Analysis: Youth League, waking up from World Cup hibernation
- Andy Rice
- 08 Jul 2010 07:36 (South Africa)
Just as the planet's greatest show is about to end, South Africa's big political show is warming up its engines again, with a firm promise that the next couple of months will be interesting indeed.
Julius Malema is about to get back in the news again. But he needs to make some pretty careful decisions if he’s to stay on top in the Youth League. The first of those will actually be taken today, when the League’s national working committee will decide whether to go ahead with its national general council gathering on Monday, or to delay it. There are some quite serious implications either way.
Malema is now in a very strange space. It’s one of the political dilemmas that is all about timing. Like all other political dilemmas really. This one is about when to hold the League’s NGC. He wants to hold it now, like yesterday. So he’s aiming for Monday. The reason is that he has control of several provinces now, but is losing his grip slightly. The North West, Western Cape and Eastern Cape leagues are all being run from the centre. We say “run”, but we mean “controlled”. Technically, the reasons are that the provincial executive committees failed to hold their conferences on time. While that’s kind of true, the real reason is that in two provinces, Eastern Cape and Limpopo, delegates seem to have wanted to vote for someone else.
Malema has been unable to stretch his political hook far enough to keep them in the paddock, so he’s used his shepherd’s crook. And to continue this, he has to have a successful NGC. This means not only that he has to remain seated (it doesn’t look like he’ll leave yet), but that he is seen to be in charge of the Youth League. However, there are two court processes in motion that could lead to real trouble for him. Both the Limpopo and the Eastern Cape issues could see Malema’s enemies winning handsomely. Then they could go to an NGC with their tails up, and possibly, just possibly, start to move against him. So Malema wants to hold it now, before those court processes finish.
But as always with legal processes, he runs another risk. If he holds it now, and those court processes result in losses for him, one of the outcomes could be that he is ordered by a judge to hold the NGC again. Anything decided at the first NGC could be declared null and void. Which means he would have to start from scratch, and on the back foot. When his enemies are not only in the pound seats, but also with a very real agenda to get rid of him.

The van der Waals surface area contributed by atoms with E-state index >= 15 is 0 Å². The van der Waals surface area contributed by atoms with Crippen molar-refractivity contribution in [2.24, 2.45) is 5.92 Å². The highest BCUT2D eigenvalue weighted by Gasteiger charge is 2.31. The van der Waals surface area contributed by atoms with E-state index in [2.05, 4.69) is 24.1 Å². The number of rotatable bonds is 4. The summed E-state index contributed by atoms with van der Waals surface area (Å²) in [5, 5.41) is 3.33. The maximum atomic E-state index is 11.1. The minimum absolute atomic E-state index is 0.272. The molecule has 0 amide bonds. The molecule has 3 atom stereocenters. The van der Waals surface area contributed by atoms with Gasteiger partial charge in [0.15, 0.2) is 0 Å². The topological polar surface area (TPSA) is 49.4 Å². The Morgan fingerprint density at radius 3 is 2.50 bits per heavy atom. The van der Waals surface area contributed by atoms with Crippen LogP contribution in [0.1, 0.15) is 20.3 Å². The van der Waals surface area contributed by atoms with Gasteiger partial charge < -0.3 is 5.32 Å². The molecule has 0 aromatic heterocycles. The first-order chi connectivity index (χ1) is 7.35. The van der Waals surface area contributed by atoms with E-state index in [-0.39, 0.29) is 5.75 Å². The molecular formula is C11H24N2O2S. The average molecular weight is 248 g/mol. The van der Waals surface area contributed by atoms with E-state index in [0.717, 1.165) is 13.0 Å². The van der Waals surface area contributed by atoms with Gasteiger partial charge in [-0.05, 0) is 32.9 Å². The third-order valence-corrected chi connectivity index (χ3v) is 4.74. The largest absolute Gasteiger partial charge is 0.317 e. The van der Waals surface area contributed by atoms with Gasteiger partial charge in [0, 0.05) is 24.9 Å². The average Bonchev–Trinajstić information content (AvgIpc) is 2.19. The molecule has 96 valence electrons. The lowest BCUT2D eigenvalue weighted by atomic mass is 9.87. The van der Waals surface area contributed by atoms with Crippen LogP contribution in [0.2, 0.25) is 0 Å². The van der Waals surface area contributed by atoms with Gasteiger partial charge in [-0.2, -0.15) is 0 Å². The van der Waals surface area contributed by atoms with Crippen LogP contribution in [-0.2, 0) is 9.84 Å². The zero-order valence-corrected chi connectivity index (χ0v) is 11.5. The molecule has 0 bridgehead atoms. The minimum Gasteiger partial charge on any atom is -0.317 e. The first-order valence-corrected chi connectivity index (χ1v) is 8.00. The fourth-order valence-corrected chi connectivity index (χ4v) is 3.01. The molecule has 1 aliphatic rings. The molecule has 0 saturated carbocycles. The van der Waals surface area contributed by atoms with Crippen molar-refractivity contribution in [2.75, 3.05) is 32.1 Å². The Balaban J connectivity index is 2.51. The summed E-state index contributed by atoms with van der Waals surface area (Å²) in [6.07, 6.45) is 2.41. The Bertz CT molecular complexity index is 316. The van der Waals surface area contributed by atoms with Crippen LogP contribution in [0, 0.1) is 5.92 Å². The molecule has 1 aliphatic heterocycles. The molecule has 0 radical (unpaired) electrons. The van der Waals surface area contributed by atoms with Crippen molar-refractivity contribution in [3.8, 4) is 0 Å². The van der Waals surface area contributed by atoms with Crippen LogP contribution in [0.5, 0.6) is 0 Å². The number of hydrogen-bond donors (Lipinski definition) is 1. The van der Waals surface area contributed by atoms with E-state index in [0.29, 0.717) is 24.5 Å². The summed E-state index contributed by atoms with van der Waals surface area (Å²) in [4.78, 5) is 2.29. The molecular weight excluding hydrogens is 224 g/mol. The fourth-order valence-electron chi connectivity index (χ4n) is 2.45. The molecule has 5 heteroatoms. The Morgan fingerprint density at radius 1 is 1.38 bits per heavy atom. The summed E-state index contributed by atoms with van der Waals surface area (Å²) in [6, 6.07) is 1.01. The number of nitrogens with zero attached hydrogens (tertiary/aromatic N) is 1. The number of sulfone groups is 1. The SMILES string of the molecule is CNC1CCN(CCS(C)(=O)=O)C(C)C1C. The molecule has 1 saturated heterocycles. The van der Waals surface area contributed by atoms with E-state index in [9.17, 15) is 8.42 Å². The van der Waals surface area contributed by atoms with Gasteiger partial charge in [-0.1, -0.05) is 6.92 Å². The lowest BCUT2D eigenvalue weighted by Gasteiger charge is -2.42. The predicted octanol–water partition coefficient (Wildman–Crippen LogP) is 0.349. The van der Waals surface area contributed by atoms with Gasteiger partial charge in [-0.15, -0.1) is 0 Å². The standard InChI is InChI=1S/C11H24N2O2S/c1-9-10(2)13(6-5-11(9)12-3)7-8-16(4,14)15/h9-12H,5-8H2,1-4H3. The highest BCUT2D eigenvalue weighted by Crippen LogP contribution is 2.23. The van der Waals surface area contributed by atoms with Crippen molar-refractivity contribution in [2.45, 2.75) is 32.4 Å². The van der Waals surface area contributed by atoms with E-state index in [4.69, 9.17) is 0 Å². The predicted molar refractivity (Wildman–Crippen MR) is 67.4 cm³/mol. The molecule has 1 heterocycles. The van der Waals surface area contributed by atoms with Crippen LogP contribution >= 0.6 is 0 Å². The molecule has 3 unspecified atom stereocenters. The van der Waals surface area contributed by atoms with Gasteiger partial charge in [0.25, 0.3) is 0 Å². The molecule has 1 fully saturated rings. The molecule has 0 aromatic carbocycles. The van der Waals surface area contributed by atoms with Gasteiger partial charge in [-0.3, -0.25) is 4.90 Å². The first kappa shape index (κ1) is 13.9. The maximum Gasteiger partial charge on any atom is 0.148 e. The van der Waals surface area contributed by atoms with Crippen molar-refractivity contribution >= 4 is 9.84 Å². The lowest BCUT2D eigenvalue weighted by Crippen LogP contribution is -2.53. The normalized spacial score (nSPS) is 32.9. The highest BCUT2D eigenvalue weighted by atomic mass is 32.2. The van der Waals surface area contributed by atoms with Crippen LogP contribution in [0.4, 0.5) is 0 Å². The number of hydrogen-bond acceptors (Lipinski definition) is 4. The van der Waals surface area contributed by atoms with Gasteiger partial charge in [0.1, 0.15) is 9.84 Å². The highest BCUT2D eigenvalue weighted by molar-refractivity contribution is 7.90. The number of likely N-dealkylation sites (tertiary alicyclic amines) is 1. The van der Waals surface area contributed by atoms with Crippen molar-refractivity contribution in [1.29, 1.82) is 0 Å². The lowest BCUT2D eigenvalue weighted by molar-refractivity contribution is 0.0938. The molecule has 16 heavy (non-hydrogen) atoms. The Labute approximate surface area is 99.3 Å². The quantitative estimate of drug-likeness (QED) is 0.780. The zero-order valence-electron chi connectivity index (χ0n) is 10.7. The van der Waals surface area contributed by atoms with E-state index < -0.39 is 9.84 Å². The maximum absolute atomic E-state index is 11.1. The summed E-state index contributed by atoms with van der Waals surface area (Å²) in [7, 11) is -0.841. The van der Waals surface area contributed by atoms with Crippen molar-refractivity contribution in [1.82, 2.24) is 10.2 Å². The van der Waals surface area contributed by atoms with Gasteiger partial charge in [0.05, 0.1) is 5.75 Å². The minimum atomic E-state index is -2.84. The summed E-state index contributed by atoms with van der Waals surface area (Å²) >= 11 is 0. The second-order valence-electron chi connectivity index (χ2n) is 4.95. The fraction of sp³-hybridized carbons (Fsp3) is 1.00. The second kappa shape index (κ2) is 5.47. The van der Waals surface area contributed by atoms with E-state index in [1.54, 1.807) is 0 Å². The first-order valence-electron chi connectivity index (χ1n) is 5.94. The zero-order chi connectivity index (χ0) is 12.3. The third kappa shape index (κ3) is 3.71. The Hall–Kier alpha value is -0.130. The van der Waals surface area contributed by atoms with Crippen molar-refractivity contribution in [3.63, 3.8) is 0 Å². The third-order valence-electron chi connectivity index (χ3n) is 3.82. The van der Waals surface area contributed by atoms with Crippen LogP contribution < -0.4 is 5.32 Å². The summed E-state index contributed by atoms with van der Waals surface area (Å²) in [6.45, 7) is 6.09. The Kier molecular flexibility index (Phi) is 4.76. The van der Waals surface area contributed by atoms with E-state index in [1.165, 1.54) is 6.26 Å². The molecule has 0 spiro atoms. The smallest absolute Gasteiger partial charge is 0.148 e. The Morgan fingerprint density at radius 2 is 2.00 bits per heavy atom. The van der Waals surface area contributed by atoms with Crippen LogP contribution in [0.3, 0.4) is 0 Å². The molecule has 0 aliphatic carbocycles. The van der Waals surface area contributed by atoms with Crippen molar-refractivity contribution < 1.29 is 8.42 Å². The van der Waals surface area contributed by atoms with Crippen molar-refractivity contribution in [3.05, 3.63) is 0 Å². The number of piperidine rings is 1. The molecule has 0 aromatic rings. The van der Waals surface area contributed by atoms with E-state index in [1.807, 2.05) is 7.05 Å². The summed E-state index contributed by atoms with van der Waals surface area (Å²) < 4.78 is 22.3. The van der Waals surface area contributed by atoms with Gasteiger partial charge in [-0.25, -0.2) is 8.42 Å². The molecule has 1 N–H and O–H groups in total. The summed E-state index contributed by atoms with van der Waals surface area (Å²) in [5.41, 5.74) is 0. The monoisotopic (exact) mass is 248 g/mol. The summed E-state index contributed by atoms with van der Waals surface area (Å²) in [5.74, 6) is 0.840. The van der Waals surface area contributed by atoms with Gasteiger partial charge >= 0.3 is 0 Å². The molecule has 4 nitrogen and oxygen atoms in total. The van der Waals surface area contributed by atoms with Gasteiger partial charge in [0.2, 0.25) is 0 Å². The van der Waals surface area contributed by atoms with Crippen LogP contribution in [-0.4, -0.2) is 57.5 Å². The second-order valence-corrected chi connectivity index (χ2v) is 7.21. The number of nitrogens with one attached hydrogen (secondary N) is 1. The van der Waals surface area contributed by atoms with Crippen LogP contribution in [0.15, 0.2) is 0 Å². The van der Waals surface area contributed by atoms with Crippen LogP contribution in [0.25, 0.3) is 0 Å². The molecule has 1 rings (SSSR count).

Key to all of this, of course, is the support he gets from Luthuli House. President Jacob Zuma has no reason to really back him now. Apart from the fact that some of his enemies are supporting Malema, kind of. But it may well suit Zuma to keep a weakened Malema hanging around, rather than run the risk of having a new unknown quantity, who would be feeling emboldened by ousted Malema. So Zuma will probably keep him on board. Not that being backed by Zuma nowadays means you will stay or you will go.
But if the League’s NGC does go ahead next week, it’ll set the tone for the rest of the political year. Political parties can get a taste for getting rid of their elected leaders. Think of the Tories post-Maggie. Once they were rid of William Hague, Iain Duncan-Smith quickly followed, and then Michael Howard. The Youth League likes to claim that it’s a king-maker. That’s not quite as true as they would like, but it does have a habit of setting the tone for the party. So if the NGC turns out to be fiery, with drama, you could expect the ANC’s NGC to follow suit. Especially as it happens to be scheduled for September. Which could turn out to be just a couple of weeks after the Youth League’s.
On a practical level things aren’t cut and dried either. Malema will want to make sure that at the very least all the delegates supporting him get to the NGC for Monday morning. But it’s in Mafikeng, which is not the best place to watch the World Cup final. So the whole thing would start hugely late anyway, and to delay it could be costly.
The last time the League had a big gathering was in Bloemfontein. That’s right, the conference that saw Malema eventually being elected. And a naked bum on the front page of The Times. Eventually another conference had to be arranged at Nasrec, within striking distance of Luthuli House. And since then things have only become more anarchic in the League.
So expect fun and games. The World Cup is nearly over, but the circus rolls on.
By Stephen Grootes
(Grootes is an Eyewitness News reporter)
Photo: The Daily Maverick